The daily Nebraskan. ([Lincoln, Neb.) 1901-current, August 26, 1998, Page 12, Image 12

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    Bar takes
Brass Rail boasts performance of Sam Shepard’s ‘The Unseen Hand’
By Jason Hardy
Senior staff writer
Sometimes beer, second-hand smoke and
sorority girls just don’t cut it.
Enter Adam DeMars and Brad Mausbach -
stage right.
The two theater majors have taken it upon
themselves to provide entertainment for the
hordes of beer guzzling _
Brass Rail patrons, not to
mention experience for
hungry theater students.
DeMars and
Mausbach are producing a
performance of the Sam
Shepard one act play,
“The Unseen Hand.” The
show runs tonight through
Saturday and Sept. 3
through Sept. 5.
DeMars and
Mausbach, who both
work at the Brass Rail,
1436 O St., figured that
since live bands perform
at the bar, so could actors.
They checked with their
boss, who gave them the
go ahead.
They have since done
two productions, one last
summer and the other dur
ing the first two weeks of
“It's a good experi
ence, and it's something
new that nobody in
Lincoln has ever done.”
DeMars said.
He said the two previ
ous performances both
went very well despite
what some would consid
er the obvious clash
between a theatrical
atmosphere and that of the
Brass Rail.
Ryan Johnston, the
play’s director, said the
bar’s atmosphere is a big
pan of what makes doing
the play so cool.
“I want people to sit
back and drink beer and
relax,” Johnston said. “It’s
not very often that people
can go to a play and get up and get a beer or go
to the bathroom. It’s a nice way to have a rela
tionship and sense of interaction with the audi
DeMars believes the kooky subject matters
of each script were very conducive to a bar envi
“I think the scripts that we’ve chosen really
fit in,” he said.
Of the two shows they put on before, one
took place in an alley - very similar to the Brass
Rail beer garden - and the other in a bar, no
stretch of the imagination for patrons. However,
Johnston said “The Unseen Hand” is on an
entirely different level.
“It’s really wild, and there’s a lot of cool
music, so it should be real fun for a bar environ
ment,” he said.
Enter kooky plot - stage left. A 120-year
old man who’s been living in a car on the side of
a highway meets “Willie the space
freak,” who tells him he wants to bring
the man’s two brothers back to life and
travel into space with six guns a
Aside from giving the bar crowd a
taste of something different (really dif
ferent), DeMars said the performances
gave students a chance to get paid for
real theater work.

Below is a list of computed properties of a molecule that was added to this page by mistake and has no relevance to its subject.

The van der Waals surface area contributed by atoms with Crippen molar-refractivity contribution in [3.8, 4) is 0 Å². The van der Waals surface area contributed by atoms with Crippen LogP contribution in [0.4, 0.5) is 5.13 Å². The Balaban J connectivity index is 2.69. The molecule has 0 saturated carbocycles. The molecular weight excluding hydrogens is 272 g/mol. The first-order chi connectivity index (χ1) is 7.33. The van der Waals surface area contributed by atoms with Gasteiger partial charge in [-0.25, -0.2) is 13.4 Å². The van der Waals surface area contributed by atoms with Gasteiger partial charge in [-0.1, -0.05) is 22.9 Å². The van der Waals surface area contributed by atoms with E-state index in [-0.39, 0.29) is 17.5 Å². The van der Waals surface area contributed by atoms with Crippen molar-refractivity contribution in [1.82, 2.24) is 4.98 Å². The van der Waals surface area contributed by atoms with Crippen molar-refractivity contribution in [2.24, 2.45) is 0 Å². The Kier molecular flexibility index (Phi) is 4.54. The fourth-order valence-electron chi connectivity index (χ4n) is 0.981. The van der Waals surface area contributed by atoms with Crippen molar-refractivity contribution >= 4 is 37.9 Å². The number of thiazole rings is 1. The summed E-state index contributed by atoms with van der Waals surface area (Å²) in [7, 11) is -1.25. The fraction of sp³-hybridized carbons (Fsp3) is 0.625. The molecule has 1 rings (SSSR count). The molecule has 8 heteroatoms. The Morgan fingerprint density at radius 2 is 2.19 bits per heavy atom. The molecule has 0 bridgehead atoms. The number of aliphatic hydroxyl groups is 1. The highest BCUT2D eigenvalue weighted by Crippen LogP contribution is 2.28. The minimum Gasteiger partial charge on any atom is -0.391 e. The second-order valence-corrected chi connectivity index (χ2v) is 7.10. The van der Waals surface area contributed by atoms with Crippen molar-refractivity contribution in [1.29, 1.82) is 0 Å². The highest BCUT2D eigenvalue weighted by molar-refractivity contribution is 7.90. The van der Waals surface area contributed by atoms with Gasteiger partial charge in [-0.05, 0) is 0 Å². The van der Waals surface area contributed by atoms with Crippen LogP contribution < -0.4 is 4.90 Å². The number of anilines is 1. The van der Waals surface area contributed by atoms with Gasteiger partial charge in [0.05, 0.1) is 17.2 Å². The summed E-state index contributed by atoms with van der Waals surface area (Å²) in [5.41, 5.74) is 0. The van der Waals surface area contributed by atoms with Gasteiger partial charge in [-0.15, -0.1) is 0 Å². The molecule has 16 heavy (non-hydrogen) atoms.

Actors get a slice of the cut from
the door, after production and copy
right costs are deducted.
“In that aspect, you could actually
call it professional theater, and that’s
something different,” DeMars said.
“They can walk away with that on their
resume, and no one will know that it
was done at the Brass Rail beer gar
Despite the show’s location,
DeMars said, the actors all took their
performances very seriously.
“All the students act real profes
sional in what they do, and they don’t
want to be taken for granted because
it’s done in a college bar,” he said.
Johnston said most of the students
involved with the production were
excited about doing something other
than university-sponsored events.
“It is nice to do something that’s
out of the university theater environ
ment,” Johnston said. “It’s a chance to
have a different kind of experience,
because when you’re a student, those
chances don’t come up very often.”
Seth Swink, a member of the
play’s cast, said he likes gaining the
atrical experience, but mainly he has
fun acting in the play.
“It’s been hard, but it’s been a lot of
fun,” Swink said. “As much fun as
we’ve been having, I think an audience
can’t help but have fun, too.”
The all-ages show starts at 8 p.m.
and costs $6 for general admission, $4
for students.
..... . __ _ DAWN UIETRICH/UJN
WILLIE THE SPACE FREAK, in “The Unseen Hand,” played by Kyle
Johnston, restores the Blue Morphan’s youth. Sam Shepard’s “The
Unseen Hand” starts today and will continue s until Sept. 5 at the Brass
Rail beer garden.
‘Dead Man’ is bevond resuscitation
By Patrick Miner
Staff writer
A well-liked but underachiev
ing student manipulates a low
self-esteemed brain to buy into a
mischievous scheme that doesn’t
exactly turn out as planned. Sound
Zack is back.
Mark-Paul Gosselaar, better
known to the 14- to 30-year-old
demographic as Zack Morris of
“Saved By The Bell,” has returned
with a starring role in the MTV
production “Dead Man on
Campus.” Gosselaar teams up
with Tom Everett Scott, and they
play roommates in college who
fail to live up to their parents’
Gosselaar reprises his role as
Zack, although the character’s
name in this movie is Cooper, a
wealthy party boy who doesn’t
even know what classes he is
signed up for. Scott plays
Josh, a pre-med freshman
who hangs around with
Cooper too much and
begins to fail his classes
The premise of the film
is a simple one. One night at
the bar, Cooper is told a
piece of classic college
lore: The survivors of a
dead roommate receive an
automatic 4.0 GPA for the
C Pm PCtor A ff or
not to murder Josh, the two go
around campus attempting to find